China is not the only Asian economy currently in short supply

Wednesday, October 6, 2021 Electric Pins and chimneys at the Tata power plant at Tata Power in Mumbai, India.

Diraj Singh | Bloomberg | Getty Images

China is not the only Asian giant struggling with the energy crisis – India is also on the brink of a power crisis.

Coal reserves are very low at a time when most of India’s coal-fired power plants are concentrating and fueling electricity demand.

Coal accounts for about 70% of India’s electricity generation.

According to Indian General Economist Soul General Kunal Kundu, the energy crisis in the Renaissance, which is driven by industrial activity rather than service, could have a immediate impact.

According to government data, as of October 6, 80% of India’s 135 coal-fired power plants had less than eight days of supply: more than half of them had shares worth two days or less.

In comparison, the average coal reserves of power plants over the past four years have been worth 18 days, said Hatal Gandhi, research director at S&P Global, a subsidiary of CRISIL.

Read more about pure power from CNBC Pro

How did we get here?

Analysts told CNBC that a combination of supply factors and the importation of coal has led to the current crisis.

India raised energy demand between April and August. It comes after the second wave of the CV-19, which revived the economy.

According to Gandhi, economic recovery was more than expected.

The heat companies had a basket of coal and did not expect to increase energy demand this year, Gandhi said.

Other sources of electricity – such as hydropower, gas and nuclear – have also declined.

Gandhi attributed the unbalanced winter. Low rainfall in some areas has negatively affected the production of hydroelectric power.

Other reasons include a sharp rise in gas prices and a shutdown of nuclear power plants. All of this has led to increased coal production.

Although there is plenty of coal in India, logistical issues also limit the supply of coal due to the rainy season, Sandend Kalia, a senior McKenzie analyst at Woodenzi, told CNBC.

A borehole refers to the top of a mine where most coal is stored before being transported to power companies. During the rainy season, many roads are flooded, making it more difficult to travel.

Why does the supply of coal end?

Although India has the largest coal reserves, it is the third largest importer of coal in the world. However, the widening gap between international coal prices and domestic coal prices has seen a sharp decline in imports in recent months.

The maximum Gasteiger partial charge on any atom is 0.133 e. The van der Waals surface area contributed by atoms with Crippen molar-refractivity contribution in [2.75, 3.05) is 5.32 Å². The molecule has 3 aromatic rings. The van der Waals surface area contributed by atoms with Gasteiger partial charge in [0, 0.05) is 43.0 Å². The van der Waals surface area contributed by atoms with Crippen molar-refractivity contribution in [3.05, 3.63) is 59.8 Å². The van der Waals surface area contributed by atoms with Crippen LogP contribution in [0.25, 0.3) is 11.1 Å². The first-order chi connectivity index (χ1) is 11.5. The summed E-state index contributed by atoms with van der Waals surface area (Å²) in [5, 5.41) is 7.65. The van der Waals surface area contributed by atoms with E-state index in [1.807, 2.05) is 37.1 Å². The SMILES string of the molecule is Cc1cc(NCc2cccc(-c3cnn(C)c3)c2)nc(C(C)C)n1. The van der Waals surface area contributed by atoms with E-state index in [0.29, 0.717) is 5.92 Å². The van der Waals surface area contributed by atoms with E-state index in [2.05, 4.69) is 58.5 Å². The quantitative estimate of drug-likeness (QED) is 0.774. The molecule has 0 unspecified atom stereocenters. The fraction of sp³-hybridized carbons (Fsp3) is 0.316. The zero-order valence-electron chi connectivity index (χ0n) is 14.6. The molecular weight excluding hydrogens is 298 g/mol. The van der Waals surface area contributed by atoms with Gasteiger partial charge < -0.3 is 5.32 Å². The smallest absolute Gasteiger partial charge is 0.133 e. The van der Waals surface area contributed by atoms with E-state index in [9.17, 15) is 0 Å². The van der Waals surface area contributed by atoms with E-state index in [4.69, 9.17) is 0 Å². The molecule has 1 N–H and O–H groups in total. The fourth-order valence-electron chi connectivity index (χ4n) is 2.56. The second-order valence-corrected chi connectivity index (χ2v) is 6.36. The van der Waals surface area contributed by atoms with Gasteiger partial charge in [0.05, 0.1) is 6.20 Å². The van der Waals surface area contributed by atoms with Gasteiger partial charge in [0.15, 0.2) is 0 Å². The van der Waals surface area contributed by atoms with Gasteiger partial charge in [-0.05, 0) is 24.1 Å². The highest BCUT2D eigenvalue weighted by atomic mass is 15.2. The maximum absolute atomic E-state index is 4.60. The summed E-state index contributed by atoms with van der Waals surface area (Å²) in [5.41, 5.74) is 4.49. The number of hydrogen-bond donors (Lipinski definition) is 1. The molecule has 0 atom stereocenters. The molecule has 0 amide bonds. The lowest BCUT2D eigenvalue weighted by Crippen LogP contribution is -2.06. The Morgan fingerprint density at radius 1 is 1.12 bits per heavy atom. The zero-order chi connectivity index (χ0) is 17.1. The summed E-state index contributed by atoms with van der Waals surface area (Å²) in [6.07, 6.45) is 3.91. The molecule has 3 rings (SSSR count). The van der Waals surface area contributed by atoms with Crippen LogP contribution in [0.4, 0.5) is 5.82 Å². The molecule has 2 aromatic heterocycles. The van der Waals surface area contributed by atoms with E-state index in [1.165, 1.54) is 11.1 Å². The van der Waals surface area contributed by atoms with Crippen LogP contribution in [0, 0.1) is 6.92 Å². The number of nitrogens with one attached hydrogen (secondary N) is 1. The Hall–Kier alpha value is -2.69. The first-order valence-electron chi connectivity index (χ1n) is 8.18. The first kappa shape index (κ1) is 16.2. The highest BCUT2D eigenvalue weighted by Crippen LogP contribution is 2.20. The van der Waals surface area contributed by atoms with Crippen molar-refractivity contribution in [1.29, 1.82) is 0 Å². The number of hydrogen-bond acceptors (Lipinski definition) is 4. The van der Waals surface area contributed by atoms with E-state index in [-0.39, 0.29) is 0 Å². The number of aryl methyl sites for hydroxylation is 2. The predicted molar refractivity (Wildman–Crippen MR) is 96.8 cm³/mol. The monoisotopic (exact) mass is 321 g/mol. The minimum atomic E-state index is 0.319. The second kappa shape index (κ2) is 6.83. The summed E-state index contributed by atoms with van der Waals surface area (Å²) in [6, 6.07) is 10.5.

As supply declined, demand increased.

Releasing coal from power plants decreased by 45% compared to the same period last year in July and August, while non-energy sectors in India became more dependent on domestic coal. Powerless industries, such as aluminum, steel, cement, and paper, burn a lot of coal to produce heat.

He added that the decline in electricity generation from offshore coal-fired power plants has added to the pressure on domestic coal-fired power plants.

Even then, the importation of coal was disrupted due to the epidemic and logistical issues, according to CRISIL Gandhi. For example, transportation costs are rising due to high demand Shipping and congestion at ports as the world economy gradually recovers from the epidemic.

India’s domestic coal is also a low cost of heating – which means more demand is needed to replace imported coal, thus putting more pressure on domestic power plants, he said.

Coal prices in India are largely determined by state-owned coal India. Therefore, domestic prices will not increase significantly because global prices will affect energy prices and inflation – consumer companies will not be able to transfer high costs to most consumers.

With energy subsidies for most farmers and many households in India, the burden of high coal prices falls mainly on industrial consumers with between 25% and 30% of energy consumption, Gandhi said.

As import prices rise sharply, the incentive for local producers to import coal and energy production is at the bottom.

What can happen next?

Indian Energy Minister Raj Kumar Singh has been warned that power outages could last up to six months.

During this holiday season, India’s demand for energy is likely to increase further – and if India’s international demand for international demand rises, the situation could worsen. Coal India, for its part, is said to have strengthened supplies to address some of the shortcomings.

Gandhi said: “If the demand is high, I don’t know what the steps will be, but you can look at measures that could impose restrictions on exports in the energy-intensive sectors.”

Indian authorities want to allay fears of supply shortages.

The coal ministry said the country had enough coal to meet its energy needs and that the threat of power outages was “baseless” and “wrong.”

Coal found in power stations is a daily supply of coal from coal companies. Therefore, any fear of decreasing coal reserves at the end of the power plant is a mistake. In fact, this year the domestic supply of coal has been replaced by imports.

“As India is heavily dependent on thermal energy, we can see domestic coal suppliers shifting their supply to heat stations such as steel, cement, etc.,” Socialist General Kundu told the NBC. Either way, there are short-term teeth in motion.

“There is a possibility that the price of electricity will go up as inflation will fuel inflation,” he said.

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